Bruce Headley, a thoroughbred trainer for more than 60 years, including training 2000 Eclipse Champion sprinter Kona Gold, died Friday at Arcadia Methodist Hospital from the effects of a stroke. He was 86.
Born Feb. 17, 1934, in Baldwin Park, Headley was introduced to racing at Santa Anita Park by an aunt when he was 6 years old. At 16, he was cleaning stalls and walking horses at the Suzy Q Ranch in La Punete, working alongside future legendary jockey Willie Shoemaker.
Headley became a licensed trainer when he was 25, getting his first victory on Sept. 29, 1959, when the first horse he owned, Thorium, won at the Los Angeles County Fair.
The highlight of Headley’s career came when Kona Gold, who he owned in partnership with Irwin and Andrew Molasky, won the 2000 Breeders’ Cup Sprint at Churchill Downs.
Kona Gold debuted at age four, winning 14 times in 30 starts, with seven second-place finishes and two third-place finishes, earning $2.293 million.
Kona Gold ran in a record five Breeders’ Cup Sprints, his final Sprint appearance being a fourth-place finish at Arlington Park at age 8 in 2002. At age 9, he won Santa Anita’s Grade 3 El Conejo Handicap.
Headley trained two of the four horses to have won graded stakes races at Santa Anita at age 9. Softshoe Sure Shot, the winner of the 1995 Grade 2 San Carlos Handicap, was the other.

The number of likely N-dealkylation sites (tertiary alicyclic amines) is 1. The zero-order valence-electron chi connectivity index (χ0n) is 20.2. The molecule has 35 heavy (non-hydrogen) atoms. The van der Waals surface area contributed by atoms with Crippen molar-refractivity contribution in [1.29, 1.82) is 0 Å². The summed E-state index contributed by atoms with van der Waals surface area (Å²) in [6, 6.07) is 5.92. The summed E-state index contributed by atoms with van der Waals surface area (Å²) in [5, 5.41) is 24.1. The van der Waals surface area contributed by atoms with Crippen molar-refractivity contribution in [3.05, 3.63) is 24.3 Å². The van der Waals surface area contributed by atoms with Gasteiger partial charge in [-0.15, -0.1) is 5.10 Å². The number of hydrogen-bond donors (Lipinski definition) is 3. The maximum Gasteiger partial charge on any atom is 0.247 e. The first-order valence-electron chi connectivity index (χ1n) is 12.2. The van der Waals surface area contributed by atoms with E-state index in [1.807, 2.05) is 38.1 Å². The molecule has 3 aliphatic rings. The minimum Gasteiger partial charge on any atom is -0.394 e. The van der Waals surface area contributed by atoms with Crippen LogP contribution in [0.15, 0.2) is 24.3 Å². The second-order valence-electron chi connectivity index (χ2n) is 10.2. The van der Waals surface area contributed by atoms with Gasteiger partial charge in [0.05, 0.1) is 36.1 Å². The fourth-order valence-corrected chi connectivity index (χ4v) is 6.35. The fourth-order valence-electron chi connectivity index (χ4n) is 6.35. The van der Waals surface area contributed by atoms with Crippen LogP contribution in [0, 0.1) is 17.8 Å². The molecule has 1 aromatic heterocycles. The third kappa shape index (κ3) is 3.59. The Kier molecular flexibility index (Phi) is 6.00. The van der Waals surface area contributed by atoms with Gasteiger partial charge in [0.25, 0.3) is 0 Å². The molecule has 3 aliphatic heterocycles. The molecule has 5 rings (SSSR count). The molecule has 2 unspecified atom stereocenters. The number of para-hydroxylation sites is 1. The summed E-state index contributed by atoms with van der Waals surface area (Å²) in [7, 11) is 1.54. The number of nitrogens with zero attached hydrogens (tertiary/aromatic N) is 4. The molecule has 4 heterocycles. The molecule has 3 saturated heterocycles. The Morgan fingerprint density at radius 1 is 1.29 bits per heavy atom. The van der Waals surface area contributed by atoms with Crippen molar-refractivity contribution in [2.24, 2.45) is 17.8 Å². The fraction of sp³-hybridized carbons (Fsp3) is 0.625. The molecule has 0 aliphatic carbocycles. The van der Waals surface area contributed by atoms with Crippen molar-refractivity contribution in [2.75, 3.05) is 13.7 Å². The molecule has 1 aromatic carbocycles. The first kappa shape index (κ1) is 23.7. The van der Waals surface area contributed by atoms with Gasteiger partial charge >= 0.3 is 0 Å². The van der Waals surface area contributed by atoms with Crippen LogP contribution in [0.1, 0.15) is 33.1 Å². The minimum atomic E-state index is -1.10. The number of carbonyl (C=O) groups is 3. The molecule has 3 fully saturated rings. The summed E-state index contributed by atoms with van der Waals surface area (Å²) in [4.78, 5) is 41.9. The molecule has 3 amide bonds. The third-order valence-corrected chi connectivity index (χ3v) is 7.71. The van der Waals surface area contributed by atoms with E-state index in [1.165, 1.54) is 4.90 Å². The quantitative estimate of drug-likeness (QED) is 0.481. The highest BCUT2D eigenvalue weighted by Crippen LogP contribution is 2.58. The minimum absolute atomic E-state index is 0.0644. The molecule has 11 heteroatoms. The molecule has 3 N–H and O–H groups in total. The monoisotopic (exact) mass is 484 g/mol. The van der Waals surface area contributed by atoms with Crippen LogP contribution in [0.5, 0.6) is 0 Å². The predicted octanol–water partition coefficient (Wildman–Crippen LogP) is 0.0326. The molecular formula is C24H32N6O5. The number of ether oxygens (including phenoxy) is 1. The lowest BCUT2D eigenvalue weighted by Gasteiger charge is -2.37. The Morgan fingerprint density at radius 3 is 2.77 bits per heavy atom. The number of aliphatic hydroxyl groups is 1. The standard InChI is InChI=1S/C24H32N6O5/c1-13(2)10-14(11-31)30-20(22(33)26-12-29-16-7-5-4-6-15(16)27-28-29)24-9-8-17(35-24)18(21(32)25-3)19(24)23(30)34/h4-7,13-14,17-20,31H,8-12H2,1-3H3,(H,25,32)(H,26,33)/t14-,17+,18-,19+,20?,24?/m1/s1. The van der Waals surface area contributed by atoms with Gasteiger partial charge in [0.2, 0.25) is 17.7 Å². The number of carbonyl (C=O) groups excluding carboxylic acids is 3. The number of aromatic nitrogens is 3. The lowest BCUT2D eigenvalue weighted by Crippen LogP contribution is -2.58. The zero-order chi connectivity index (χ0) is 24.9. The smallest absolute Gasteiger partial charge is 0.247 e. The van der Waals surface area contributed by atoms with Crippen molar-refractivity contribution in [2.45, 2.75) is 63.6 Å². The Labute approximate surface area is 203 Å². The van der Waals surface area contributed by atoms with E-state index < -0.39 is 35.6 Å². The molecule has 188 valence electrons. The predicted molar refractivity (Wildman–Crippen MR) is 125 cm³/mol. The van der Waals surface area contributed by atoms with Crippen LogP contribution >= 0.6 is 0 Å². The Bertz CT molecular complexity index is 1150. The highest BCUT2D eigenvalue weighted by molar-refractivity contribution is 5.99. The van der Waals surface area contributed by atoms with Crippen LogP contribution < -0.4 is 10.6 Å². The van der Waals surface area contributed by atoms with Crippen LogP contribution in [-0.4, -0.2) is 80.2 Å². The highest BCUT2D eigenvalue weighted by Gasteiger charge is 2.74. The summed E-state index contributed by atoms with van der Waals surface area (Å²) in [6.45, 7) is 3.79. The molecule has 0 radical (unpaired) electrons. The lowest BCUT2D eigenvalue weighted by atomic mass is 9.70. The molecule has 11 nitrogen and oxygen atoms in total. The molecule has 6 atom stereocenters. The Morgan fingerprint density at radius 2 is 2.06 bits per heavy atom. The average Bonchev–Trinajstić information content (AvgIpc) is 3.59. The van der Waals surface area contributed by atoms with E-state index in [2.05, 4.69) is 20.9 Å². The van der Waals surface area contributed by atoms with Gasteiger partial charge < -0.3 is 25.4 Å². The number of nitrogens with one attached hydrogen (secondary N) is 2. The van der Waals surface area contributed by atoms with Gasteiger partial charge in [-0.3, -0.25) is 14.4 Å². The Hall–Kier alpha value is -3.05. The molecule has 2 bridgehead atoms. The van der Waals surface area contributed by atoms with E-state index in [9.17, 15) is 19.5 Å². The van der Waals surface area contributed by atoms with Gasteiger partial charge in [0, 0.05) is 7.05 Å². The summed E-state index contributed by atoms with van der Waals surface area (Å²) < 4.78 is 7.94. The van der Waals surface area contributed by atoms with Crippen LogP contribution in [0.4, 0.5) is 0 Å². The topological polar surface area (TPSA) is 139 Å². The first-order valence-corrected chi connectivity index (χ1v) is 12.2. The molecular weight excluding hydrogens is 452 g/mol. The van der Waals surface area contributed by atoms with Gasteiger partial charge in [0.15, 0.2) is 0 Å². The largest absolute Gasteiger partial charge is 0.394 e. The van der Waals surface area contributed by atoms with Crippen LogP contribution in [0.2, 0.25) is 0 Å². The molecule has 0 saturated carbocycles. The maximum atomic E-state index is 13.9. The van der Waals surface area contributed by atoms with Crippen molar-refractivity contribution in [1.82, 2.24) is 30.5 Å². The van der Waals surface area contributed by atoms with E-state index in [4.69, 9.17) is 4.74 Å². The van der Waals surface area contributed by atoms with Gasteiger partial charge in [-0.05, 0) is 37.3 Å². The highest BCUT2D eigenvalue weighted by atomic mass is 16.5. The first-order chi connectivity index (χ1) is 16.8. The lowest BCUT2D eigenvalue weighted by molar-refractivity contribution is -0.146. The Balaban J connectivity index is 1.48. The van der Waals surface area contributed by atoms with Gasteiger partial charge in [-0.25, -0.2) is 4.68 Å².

Headley had 902 victories, including 123 stakes races, in 6,121 starts with more than $38 million in earnings.
Headley rode as many as 10 to 15 of his horses each morning at Santa Anita until about 10 years ago. Heart issues the past two years prompted him to greatly reduce his stable.
Headley had one start in 2021, a third-place finish by Zillinda in the sixth race at Santa Anita last Friday. He has two horses entered on Saturday’s card, Brace for Impact in the first race and Tallemark in the second.
“He’s a throwback to the old days, a pure horseman through and through,” Hall of Fame jockey Chris McCarron tweeted Friday. “An excellent caretaker, a great family man, and a heck of a human being.”
Headley is survived by his wife Aase, who he met at Golden Gate Fields in 1959 and married in 1962 and was always quick to credit for his success. Their partnership also included local real estate holdings, and sizeable art and automobile collections.
Headley is also survived by his daughter Karen and son Gus, both trainers at Santa Anita and Los Alamitos Race Course.
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